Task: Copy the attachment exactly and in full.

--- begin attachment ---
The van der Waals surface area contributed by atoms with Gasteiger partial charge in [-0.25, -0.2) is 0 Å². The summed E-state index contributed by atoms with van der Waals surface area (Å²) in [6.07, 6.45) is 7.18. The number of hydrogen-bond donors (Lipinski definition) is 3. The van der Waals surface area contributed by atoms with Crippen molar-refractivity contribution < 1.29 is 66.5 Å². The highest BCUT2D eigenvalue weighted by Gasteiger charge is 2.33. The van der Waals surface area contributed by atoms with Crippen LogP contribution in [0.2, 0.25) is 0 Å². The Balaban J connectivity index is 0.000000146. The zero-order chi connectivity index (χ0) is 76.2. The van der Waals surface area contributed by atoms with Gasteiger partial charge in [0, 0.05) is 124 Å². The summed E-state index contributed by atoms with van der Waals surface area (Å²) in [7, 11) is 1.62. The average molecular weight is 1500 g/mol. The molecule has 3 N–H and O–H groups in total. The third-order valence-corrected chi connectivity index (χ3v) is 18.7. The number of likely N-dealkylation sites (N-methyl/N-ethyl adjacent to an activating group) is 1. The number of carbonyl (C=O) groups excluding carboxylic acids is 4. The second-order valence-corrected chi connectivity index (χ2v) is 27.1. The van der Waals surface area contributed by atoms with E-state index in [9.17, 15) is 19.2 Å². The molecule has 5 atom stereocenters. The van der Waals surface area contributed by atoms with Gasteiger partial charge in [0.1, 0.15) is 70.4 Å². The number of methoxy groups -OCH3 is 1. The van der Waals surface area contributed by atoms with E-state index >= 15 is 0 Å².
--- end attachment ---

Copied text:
The van der Waals surface area contributed by atoms with Gasteiger partial charge in [-0.25, -0.2) is 0 Å². The summed E-state index contributed by atoms with van der Waals surface area (Å²) in [6.07, 6.45) is 7.18. The number of hydrogen-bond donors (Lipinski definition) is 3. The van der Waals surface area contributed by atoms with Crippen molar-refractivity contribution < 1.29 is 66.5 Å². The highest BCUT2D eigenvalue weighted by Gasteiger charge is 2.33. The van der Waals surface area contributed by atoms with Crippen LogP contribution in [0.2, 0.25) is 0 Å². The Balaban J connectivity index is 0.000000146. The zero-order chi connectivity index (χ0) is 76.2. The van der Waals surface area contributed by atoms with Gasteiger partial charge in [0, 0.05) is 124 Å². The summed E-state index contributed by atoms with van der Waals surface area (Å²) in [7, 11) is 1.62. The average molecular weight is 1500 g/mol. The molecule has 3 N–H and O–H groups in total. The third-order valence-corrected chi connectivity index (χ3v) is 18.7. The number of likely N-dealkylation sites (N-methyl/N-ethyl adjacent to an activating group) is 1. The number of carbonyl (C=O) groups excluding carboxylic acids is 4. The second-order valence-corrected chi connectivity index (χ2v) is 27.1. The van der Waals surface area contributed by atoms with E-state index in [9.17, 15) is 19.2 Å². The molecule has 5 atom stereocenters. The van der Waals surface area contributed by atoms with Gasteiger partial charge in [0.1, 0.15) is 70.4 Å². The number of methoxy groups -OCH3 is 1. The van der Waals surface area contributed by atoms with E-state index >= 15 is 0 Å².